Some of the most dangerous and gruelly work in this country’s history has been mining, in particular coal mining that used European immigrants — men and children — as their primary mode of production.
In addition, some of the most brutal resistance of paid workers in this country has come out of miners struggles all over the country. Brutal repression was usually the result.
Still today the mining industry has the worst safety record in the country, with still the highest number of fatalities per worker in the country. The huge dependency on coal in this country’s development and still today has helped the coal industry amass huge amounts of capital.
This has enabled the coal industry and other mining interests to work alongside the interests of large oil companies in weakening regulations and laws that might cut into their profits.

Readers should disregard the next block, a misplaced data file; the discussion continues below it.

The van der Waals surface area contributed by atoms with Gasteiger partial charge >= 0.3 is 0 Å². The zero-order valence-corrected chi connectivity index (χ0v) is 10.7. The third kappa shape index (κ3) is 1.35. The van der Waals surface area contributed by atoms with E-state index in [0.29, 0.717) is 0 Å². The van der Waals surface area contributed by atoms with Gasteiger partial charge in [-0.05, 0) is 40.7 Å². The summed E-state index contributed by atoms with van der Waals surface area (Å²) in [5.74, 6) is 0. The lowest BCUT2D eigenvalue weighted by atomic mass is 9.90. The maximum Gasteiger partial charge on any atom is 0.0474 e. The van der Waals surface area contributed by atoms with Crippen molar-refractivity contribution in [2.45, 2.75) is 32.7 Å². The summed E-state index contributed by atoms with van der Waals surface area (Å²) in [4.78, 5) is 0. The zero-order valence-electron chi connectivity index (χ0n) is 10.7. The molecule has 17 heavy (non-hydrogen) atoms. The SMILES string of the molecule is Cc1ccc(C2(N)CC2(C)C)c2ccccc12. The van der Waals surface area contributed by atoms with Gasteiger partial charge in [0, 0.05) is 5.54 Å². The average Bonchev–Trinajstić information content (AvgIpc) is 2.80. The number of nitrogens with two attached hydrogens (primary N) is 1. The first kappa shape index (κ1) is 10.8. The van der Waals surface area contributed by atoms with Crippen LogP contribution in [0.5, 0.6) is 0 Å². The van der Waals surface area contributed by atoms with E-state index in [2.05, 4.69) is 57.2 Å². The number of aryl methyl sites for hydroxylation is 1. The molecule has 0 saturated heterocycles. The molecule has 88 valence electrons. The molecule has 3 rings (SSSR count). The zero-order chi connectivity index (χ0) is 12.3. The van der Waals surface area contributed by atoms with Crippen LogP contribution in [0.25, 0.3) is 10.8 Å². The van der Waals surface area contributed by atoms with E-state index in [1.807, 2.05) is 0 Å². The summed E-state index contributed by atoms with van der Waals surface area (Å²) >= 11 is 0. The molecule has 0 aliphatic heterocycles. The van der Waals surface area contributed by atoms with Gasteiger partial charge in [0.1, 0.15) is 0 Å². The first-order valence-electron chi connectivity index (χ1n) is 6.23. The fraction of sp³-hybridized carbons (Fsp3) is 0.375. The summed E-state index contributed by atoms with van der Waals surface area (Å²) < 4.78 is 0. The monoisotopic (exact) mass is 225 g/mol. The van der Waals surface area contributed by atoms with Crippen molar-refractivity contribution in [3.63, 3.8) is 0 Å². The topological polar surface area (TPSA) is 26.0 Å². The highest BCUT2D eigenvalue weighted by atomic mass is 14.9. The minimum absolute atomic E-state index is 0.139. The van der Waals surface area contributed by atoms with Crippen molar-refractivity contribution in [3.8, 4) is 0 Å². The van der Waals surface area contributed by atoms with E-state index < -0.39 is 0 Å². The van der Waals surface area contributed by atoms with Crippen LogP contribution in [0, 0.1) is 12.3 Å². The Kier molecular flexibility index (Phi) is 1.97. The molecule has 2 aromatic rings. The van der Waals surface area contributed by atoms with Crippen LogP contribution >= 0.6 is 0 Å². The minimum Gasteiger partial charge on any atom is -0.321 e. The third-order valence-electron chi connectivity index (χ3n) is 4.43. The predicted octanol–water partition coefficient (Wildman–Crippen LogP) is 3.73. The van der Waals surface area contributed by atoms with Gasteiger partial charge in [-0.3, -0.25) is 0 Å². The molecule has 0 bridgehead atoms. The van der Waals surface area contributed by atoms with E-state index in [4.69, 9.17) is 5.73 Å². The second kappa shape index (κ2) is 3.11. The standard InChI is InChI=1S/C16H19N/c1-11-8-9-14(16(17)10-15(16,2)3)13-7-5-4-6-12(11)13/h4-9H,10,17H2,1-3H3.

Coal is the second leading cause of greenhouse gas developing (second only to automobiles) and mining in all its forms is the most environmentally destructive enterprise on the planet, besides possibly nuclear weapons testing.
What can we learn from our ancestors’ struggle to lead us forward to tomorrow?
Forty miners at the Oliver Iron Mining Company on the Mesabi Iron Range in northern Minnesota walk off the job. The strike was marked by violence and repression. The civil liberties of strikers were violated, mine guards and police used force to intimidate strikers, union leaders were jailed, and the company refused to negotiate with the workers. The strike ended in mid-September when the workers won some of their demands.